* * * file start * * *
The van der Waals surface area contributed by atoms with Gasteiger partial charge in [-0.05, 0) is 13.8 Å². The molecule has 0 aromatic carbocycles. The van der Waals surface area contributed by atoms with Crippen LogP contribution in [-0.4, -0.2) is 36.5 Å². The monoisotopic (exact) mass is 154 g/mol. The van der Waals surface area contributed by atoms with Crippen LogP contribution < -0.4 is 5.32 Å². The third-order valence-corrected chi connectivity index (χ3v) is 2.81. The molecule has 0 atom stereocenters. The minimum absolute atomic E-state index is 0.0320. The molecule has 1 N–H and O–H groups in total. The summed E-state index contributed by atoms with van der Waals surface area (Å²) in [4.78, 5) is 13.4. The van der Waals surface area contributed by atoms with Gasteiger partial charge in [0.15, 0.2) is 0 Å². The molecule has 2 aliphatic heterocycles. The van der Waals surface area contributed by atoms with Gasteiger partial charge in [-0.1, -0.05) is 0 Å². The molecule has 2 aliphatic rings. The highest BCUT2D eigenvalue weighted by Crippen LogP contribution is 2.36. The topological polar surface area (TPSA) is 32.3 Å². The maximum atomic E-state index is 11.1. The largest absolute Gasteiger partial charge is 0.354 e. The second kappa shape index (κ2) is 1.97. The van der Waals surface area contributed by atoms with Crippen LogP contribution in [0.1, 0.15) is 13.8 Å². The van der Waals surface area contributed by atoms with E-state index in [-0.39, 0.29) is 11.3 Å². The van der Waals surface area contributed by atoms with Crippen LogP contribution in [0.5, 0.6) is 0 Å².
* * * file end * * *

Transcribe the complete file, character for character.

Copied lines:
The van der Waals surface area contributed by atoms with Gasteiger partial charge in [-0.05, 0) is 13.8 Å². The molecule has 0 aromatic carbocycles. The van der Waals surface area contributed by atoms with Crippen LogP contribution in [-0.4, -0.2) is 36.5 Å². The monoisotopic (exact) mass is 154 g/mol. The van der Waals surface area contributed by atoms with Crippen LogP contribution < -0.4 is 5.32 Å². The third-order valence-corrected chi connectivity index (χ3v) is 2.81. The molecule has 0 atom stereocenters. The minimum absolute atomic E-state index is 0.0320. The molecule has 1 N–H and O–H groups in total. The summed E-state index contributed by atoms with van der Waals surface area (Å²) in [4.78, 5) is 13.4. The van der Waals surface area contributed by atoms with Gasteiger partial charge in [0.15, 0.2) is 0 Å². The molecule has 2 aliphatic heterocycles. The van der Waals surface area contributed by atoms with Gasteiger partial charge in [-0.1, -0.05) is 0 Å². The molecule has 2 aliphatic rings. The highest BCUT2D eigenvalue weighted by Crippen LogP contribution is 2.36. The topological polar surface area (TPSA) is 32.3 Å². The maximum atomic E-state index is 11.1. The largest absolute Gasteiger partial charge is 0.354 e. The second kappa shape index (κ2) is 1.97. The van der Waals surface area contributed by atoms with Crippen LogP contribution in [0.1, 0.15) is 13.8 Å². The van der Waals surface area contributed by atoms with E-state index in [-0.39, 0.29) is 11.3 Å². The van der Waals surface area contributed by atoms with Crippen LogP contribution in [0.5, 0.6) is 0 Å².